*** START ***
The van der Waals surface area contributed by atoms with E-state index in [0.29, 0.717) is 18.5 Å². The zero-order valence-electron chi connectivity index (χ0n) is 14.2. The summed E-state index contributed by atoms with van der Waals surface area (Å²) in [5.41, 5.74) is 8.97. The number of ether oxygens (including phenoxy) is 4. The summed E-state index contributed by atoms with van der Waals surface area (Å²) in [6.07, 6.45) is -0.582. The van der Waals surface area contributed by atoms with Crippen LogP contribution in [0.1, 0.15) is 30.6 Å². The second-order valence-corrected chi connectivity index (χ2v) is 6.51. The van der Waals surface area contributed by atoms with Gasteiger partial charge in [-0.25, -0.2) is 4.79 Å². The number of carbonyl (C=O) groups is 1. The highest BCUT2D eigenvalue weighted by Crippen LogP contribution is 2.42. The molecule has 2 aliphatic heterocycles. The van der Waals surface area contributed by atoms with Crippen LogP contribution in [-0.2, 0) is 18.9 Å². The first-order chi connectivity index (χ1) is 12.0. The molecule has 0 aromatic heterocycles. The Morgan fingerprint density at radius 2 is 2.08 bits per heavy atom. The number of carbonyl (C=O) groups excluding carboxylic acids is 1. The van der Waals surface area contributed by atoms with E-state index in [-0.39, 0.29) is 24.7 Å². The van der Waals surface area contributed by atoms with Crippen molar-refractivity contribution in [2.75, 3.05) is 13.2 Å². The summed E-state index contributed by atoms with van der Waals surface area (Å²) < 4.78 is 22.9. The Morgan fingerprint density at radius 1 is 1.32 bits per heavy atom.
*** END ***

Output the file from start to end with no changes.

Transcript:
The van der Waals surface area contributed by atoms with E-state index in [0.29, 0.717) is 18.5 Å². The zero-order valence-electron chi connectivity index (χ0n) is 14.2. The summed E-state index contributed by atoms with van der Waals surface area (Å²) in [5.41, 5.74) is 8.97. The number of ether oxygens (including phenoxy) is 4. The summed E-state index contributed by atoms with van der Waals surface area (Å²) in [6.07, 6.45) is -0.582. The van der Waals surface area contributed by atoms with Crippen LogP contribution in [0.1, 0.15) is 30.6 Å². The second-order valence-corrected chi connectivity index (χ2v) is 6.51. The van der Waals surface area contributed by atoms with Gasteiger partial charge in [-0.25, -0.2) is 4.79 Å². The number of carbonyl (C=O) groups is 1. The highest BCUT2D eigenvalue weighted by Crippen LogP contribution is 2.42. The molecule has 2 aliphatic heterocycles. The van der Waals surface area contributed by atoms with Crippen LogP contribution in [-0.2, 0) is 18.9 Å². The first-order chi connectivity index (χ1) is 12.0. The molecule has 0 aromatic heterocycles. The Morgan fingerprint density at radius 2 is 2.08 bits per heavy atom. The number of carbonyl (C=O) groups excluding carboxylic acids is 1. The van der Waals surface area contributed by atoms with E-state index in [-0.39, 0.29) is 24.7 Å². The van der Waals surface area contributed by atoms with Crippen molar-refractivity contribution in [2.75, 3.05) is 13.2 Å². The summed E-state index contributed by atoms with van der Waals surface area (Å²) < 4.78 is 22.9. The Morgan fingerprint density at radius 1 is 1.32 bits per heavy atom.